Alan Wilson - Forced to Return Funds ...

Alan Wilson - Forced to Return Funds on Ethics Violation - SC Attorney General

Posted in the Columbia Forum

Corruption

Sims, NC

#1 Mar 8, 2014
South Carolina's top prosecutor Alan Wilson needs to refund $200 to a lobbyist who donated to his 2010 campaign, the State Ethics Commission said Friday.

Commission attorney Cathy Hazelwood said she sent letters Thursday to Attorney General Alan Wilson and former state Rep. Joyce Hearn, who gave $150 to his campaign in November 2009 and $50 in March 2010. State law bars legislators and statewide officers from taking money from lobbyists, and Hearn was a registered lobbyist for the South Carolina Credit Union League both years.

The prohibition "goes both ways. A lobbyist can't give, and a candidate can't receive," Hazelwood said.

Her letter gives Wilson's campaign 10 days to fix the problem.

Wilson's political consultant, Richard Quinn, said Friday the campaign was unaware Hearn was a lobbyist then.

But Hazelwood said it doesn't matter when Hearn's lobbying job ended. Lobbyists can't make a donation at any time during a year they lobby the Legislature, even if the job lasts only a day, she said.

"The termination of the relationship does nothing," she said.

Hearn, a House member from 1975-1989, worked as a lobbyist for the credit union league from January through May of 2009 and 2010, corresponding with the January-to-June legislative session. She continued lobbying for the league through June 2013, according to her disclosures with the ethics commission.

Her donations were first reported by the Charleston Free Times.

Last March, Wilson's campaign corrected his filings after a review by an independent accountant found $134,000 in previously unreported donations and expenses surrounding his 2010 win. His campaign chairman attributed the 68 donations and 16 payments to human error.

As South Carolina's attorney general, Wilson's job includes prosecuting criminal violations of ethics law.

Asked whether errors in Wilson's own campaign filings affect his ability to do that, John Crangle of Common Cause said it points to a needed change in the system. Crangle has long argued the SC attorney general's race should be publicly funded. Any attorney general taking private money from special interest groups is "fundamentally an invitation to corruption," Crangle said.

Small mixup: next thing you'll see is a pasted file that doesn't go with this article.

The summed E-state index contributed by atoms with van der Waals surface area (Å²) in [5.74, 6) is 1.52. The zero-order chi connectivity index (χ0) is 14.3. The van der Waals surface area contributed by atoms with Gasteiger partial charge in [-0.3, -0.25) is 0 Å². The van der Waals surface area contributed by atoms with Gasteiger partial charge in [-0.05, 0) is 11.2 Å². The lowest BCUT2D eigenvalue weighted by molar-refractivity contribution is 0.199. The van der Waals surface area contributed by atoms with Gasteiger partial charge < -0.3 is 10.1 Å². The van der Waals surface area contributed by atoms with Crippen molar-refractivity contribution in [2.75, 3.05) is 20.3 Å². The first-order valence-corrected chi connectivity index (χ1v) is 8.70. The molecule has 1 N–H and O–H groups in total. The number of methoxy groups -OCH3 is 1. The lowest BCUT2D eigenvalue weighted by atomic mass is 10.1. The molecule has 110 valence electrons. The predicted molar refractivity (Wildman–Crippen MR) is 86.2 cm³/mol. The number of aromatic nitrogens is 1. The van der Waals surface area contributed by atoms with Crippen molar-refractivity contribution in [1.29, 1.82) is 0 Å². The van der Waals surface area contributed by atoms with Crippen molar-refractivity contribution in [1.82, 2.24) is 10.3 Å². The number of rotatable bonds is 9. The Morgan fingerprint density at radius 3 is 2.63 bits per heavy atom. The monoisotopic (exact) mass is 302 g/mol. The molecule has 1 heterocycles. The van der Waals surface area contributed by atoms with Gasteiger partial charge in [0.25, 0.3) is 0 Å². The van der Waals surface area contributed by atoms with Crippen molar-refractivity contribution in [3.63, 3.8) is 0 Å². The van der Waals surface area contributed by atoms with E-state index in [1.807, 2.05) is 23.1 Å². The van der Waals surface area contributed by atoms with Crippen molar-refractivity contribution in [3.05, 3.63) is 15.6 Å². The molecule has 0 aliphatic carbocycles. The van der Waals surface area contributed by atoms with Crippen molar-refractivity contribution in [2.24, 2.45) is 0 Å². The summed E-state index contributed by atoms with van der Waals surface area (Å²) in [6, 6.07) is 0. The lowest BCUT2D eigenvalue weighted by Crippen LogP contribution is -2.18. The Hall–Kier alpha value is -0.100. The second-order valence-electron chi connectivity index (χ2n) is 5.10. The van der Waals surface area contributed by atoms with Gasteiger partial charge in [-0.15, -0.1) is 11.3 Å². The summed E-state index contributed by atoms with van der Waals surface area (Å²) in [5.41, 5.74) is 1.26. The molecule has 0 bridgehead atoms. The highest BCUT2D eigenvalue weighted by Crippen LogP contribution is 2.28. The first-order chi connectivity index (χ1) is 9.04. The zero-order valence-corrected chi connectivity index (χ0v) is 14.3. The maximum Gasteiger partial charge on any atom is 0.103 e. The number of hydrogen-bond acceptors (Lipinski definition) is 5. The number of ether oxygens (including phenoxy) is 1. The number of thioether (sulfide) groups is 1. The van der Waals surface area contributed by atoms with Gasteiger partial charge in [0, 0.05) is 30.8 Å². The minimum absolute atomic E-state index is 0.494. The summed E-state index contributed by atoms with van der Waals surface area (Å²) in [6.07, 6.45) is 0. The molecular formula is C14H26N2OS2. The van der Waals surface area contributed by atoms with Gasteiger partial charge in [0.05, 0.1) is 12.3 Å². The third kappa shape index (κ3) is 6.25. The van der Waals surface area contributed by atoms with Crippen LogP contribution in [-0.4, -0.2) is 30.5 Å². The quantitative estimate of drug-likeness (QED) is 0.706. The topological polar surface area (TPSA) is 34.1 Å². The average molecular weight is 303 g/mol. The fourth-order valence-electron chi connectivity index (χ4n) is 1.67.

"It shows at a minimum that some campaign staffer fumbled the ball," he said. "It does cast a cloud."

Wilson's investigation into former GOP Lt. Gov. Ken Ard resulted in Ard resigning and pleading guilty in 2012 to misdemeanor ethics violations. That came nine months after Ard paid a $48,000 fine to the state Ethics Commission.

In January, Wilson announced he'd sent ethics allegations against House Speaker Bobby Harrell to the grand jury, a month after receiving a report from the State Law Enforcement Division. Harrell, R-Charleston, maintains he's done nothing wrong and said the announcement's timing, a day before the legislative session started, appeared to be aimed at hurting him politically.

Wilson, also a Republican, is seeking a second term this year. As of his January ethics filing, he had nearly $635,000 cash available.

http://www.postandcourier.com/article/2014030...
SweatShop

Sims, NC

#2 Mar 9, 2014
COLUMBIA — The campaign of South Carolina’s top prosecutor is refunding $200 to a lobbyist who donated to his 2010 campaign and correcting campaign filings so that a legal firm didn’t appear to give the maximum donation twice, following notification from the State Ethics Commission.
Richard Quinn, the cam­paign spokesman for At­torney General Alan Wilson, said Friday that one of the $3,500 donations from Hall & Bowers, a legal firm that represents Republicans, should have been applied to debt from the previous cycle.
“Our campaign will continue to be transparent to the public regarding all campaign activity and will remain vigilant to comply with all ethics laws,” Quinn said.
Commission attorney Cathy Hazelwood said she notified the campaign about what appeared to be an excessive contribution. Hall & Bowers gave $3,500 – the legal limit per campaign cycle – in September 2010, January 2011 and September 2012, according to campaign filings.
Hazelwood also sent let­ters Thursday to Wilson and former state Rep. Joyce Hearn, who gave $150 to his campaign in November 2009 and $50 in March 2010. State law bars legislators and statewide officers from taking money from lobbyists, and Hearn was a registered lobbyist for the South Carolina Credit Union League both years.
The prohibition “goes both ways. A lobbyist can’t give, and a candidate can’t receive,” Hazelwood said.
Quinn said Hearn informed the campaign she was no longer a registered lobbyist when she gave. But Hearn disputed that, telling The Associated Press she didn’t realize she couldn’t give to a candidate for statewide office. She thought the prohibition was just on House and Senate members.
Though she doesn’t remember the details from four years ago, she said:“There’s no way I would’ve said I was not a lobbyist.”
“I was not aware it would be a major deal since I don’t lobby in front of constitutional officers,” she said.“The people I represented were before the Legislature.”
Hazelwood said whether Hearn was registered on the day she gave doesn’t matter anyway. Lobbyists can’t make a donation at any time during a year they lobby the Legislature, even if the job lasts only a day, she said.